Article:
DISRAELI DOCUMENTS

Super Rapid

French Patent 768,793 - Super Rapid main image French Patent 768,793 - Super Rapid main image French Patent 768,793 - Super Rapid main image



see also French Patent # 771,320 - Super Rapid 1933

see also French Patent # 771,320 - Super Rapid 1933

French Patent 771,320 - Super Rapid thumbnail


see also French Patent # 768,793 - Super Rapid 1934

see also French Patent # 768,793 - Super Rapid 1934

French Patent 768,793 - Super Rapid thumbnail


see also French Patent # 781,909 - Super Rapid 1934

see also French Patent # 781,909 - Super Rapid 1934

French Patent 781,909 - Super Rapid thumbnail


see also L'Auto 3rd 10/1935 - Le Stand L. Valat

see also L'Auto 3rd 10/1935 - Le Stand L. Valat

L'Auto 03-10-35 thumbnail


see also New Cycling 05/1981 - Derailleur Collection

see also New Cycling 05/1981 - Derailleur Collection

  • Publisher: New Cycling
  • Date: May 1981
  • Derailleur brands: too numerous to list here
  • Derailleurs: too numerous to list here
New Cycling May 1981 - Derailleur Collection front cover thumbnail

I do not know much about the Super Rapid brand. I am aware of a number of fairly basic Super Rapid models of rear derailleur, some of which are pull-chain designs and some of which use a direct pull - typical of the period between about 1935 and 1960. The finish on these derailleurs is fairly plain and looks... how shall I say this... 'inexpensive'. There are a fair number of Super Rapid derailleurs floating around on ebay.fr and at French bike jumbles, so they may have been manufactured in some volume.

There is some debate about whether Super Rapid derailleurs are French or Italian:

On the side of the French:

  • when discussing French derailleur manufacturers of the late 1930s, Frank Berto lists a 1939 single pulley, racing derailleur called Super Rapid Record Légere.

On the side of the Italians:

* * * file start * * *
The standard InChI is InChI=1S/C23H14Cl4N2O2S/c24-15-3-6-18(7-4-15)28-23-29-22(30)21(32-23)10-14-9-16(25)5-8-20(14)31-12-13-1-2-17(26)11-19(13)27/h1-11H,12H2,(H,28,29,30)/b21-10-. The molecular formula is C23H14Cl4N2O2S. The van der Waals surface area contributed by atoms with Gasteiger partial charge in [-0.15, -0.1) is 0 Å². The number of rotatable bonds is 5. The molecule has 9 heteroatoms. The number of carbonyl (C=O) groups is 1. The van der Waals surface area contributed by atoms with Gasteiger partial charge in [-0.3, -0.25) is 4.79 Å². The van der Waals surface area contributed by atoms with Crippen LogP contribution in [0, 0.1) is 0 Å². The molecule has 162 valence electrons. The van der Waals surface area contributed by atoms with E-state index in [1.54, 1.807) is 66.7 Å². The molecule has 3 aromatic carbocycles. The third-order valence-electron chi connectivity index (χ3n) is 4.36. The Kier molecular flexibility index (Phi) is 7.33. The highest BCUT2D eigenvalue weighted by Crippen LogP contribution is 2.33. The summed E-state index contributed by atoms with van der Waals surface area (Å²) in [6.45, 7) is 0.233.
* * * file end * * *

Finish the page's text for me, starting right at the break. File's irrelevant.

• Velobase.com shows a number of Super Rapid derailleurs but also a number of Super Rapid brakes and, most interestingly, a set of Super Rapid brake cable end covers marked Super Rapid Milano. Velobase.com therefore considers the derailleurs to be Italian and manufactured in Milano.

Some relevant evidence might be:

  • Some times you see Super Rapid derailleurs in their original boxes and with instructions, both of which are always in French, never in Italian. Unfortunately, I have never seen an address on either the boxes or the instructions.
  • The Super Rapid gear levers are often marked BteSGDG (Breveté Sans Garantie Du Gouvernement), which is a French way of claiming a product is patented. I can't think of an Italian product that carries this marking.
  • In 1934 Louis Valat (along with one Alfred Ondet) took out a patent for a derailleur. Louis Valat owned a business, based in St-Étienne (where else?), manufacturing and distributing bicycle frames, bicycle frame tubing and bicycle components.
  • L'Auto of 3/10/35, in its review of the 1935 Salon du Cycle in Paris, describes Louis Valat as showing a Super Rapide (with an 'e') derailleur. You might guess that this was the derailleur described in the 1934 patent.

Although I can clearly understand Velobase.com's logic, I am not convinced that the brakes and derailleurs are related. So I am going with the, admittedly unproven, notions that:

  • The Super Rapid derailleur brand was owned and manufactured by Établissement Louis Valat of St-Étienne, France.
  • The first Super Rapid derailleur was introduced in 1935.
  • Most of the Super Rapid derailleurs, that you see around, probably date from the 1950s.
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